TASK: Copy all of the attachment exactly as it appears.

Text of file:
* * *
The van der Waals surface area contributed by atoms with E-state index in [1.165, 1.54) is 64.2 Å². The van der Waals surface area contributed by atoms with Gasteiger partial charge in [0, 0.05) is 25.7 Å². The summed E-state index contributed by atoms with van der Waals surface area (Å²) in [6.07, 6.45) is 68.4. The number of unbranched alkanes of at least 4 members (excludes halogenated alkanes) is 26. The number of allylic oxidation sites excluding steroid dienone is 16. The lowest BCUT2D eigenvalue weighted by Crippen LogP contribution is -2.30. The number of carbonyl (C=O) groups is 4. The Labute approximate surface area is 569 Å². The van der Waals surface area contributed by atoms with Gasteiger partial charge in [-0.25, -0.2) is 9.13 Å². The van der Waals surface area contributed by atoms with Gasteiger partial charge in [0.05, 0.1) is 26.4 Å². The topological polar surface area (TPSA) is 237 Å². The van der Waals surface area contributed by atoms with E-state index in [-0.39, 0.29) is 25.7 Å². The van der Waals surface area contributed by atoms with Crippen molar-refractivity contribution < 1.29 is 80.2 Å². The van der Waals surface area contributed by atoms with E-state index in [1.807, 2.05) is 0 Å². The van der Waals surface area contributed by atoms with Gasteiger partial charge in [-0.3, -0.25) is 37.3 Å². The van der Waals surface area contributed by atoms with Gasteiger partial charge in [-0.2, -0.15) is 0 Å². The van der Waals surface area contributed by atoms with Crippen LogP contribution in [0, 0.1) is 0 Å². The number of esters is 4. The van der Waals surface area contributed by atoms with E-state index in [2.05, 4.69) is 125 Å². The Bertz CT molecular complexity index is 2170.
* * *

The van der Waals surface area contributed by atoms with E-state index in [1.165, 1.54) is 64.2 Å². The van der Waals surface area contributed by atoms with Gasteiger partial charge in [0, 0.05) is 25.7 Å². The summed E-state index contributed by atoms with van der Waals surface area (Å²) in [6.07, 6.45) is 68.4. The number of unbranched alkanes of at least 4 members (excludes halogenated alkanes) is 26. The number of allylic oxidation sites excluding steroid dienone is 16. The lowest BCUT2D eigenvalue weighted by Crippen LogP contribution is -2.30. The number of carbonyl (C=O) groups is 4. The Labute approximate surface area is 569 Å². The van der Waals surface area contributed by atoms with Gasteiger partial charge in [-0.25, -0.2) is 9.13 Å². The van der Waals surface area contributed by atoms with Gasteiger partial charge in [0.05, 0.1) is 26.4 Å². The topological polar surface area (TPSA) is 237 Å². The van der Waals surface area contributed by atoms with E-state index in [-0.39, 0.29) is 25.7 Å². The van der Waals surface area contributed by atoms with Crippen molar-refractivity contribution < 1.29 is 80.2 Å². The van der Waals surface area contributed by atoms with E-state index in [1.807, 2.05) is 0 Å². The van der Waals surface area contributed by atoms with Gasteiger partial charge in [-0.3, -0.25) is 37.3 Å². The van der Waals surface area contributed by atoms with Gasteiger partial charge in [-0.2, -0.15) is 0 Å². The van der Waals surface area contributed by atoms with Crippen LogP contribution in [0, 0.1) is 0 Å². The number of esters is 4. The van der Waals surface area contributed by atoms with E-state index in [2.05, 4.69) is 125 Å². The Bertz CT molecular complexity index is 2170.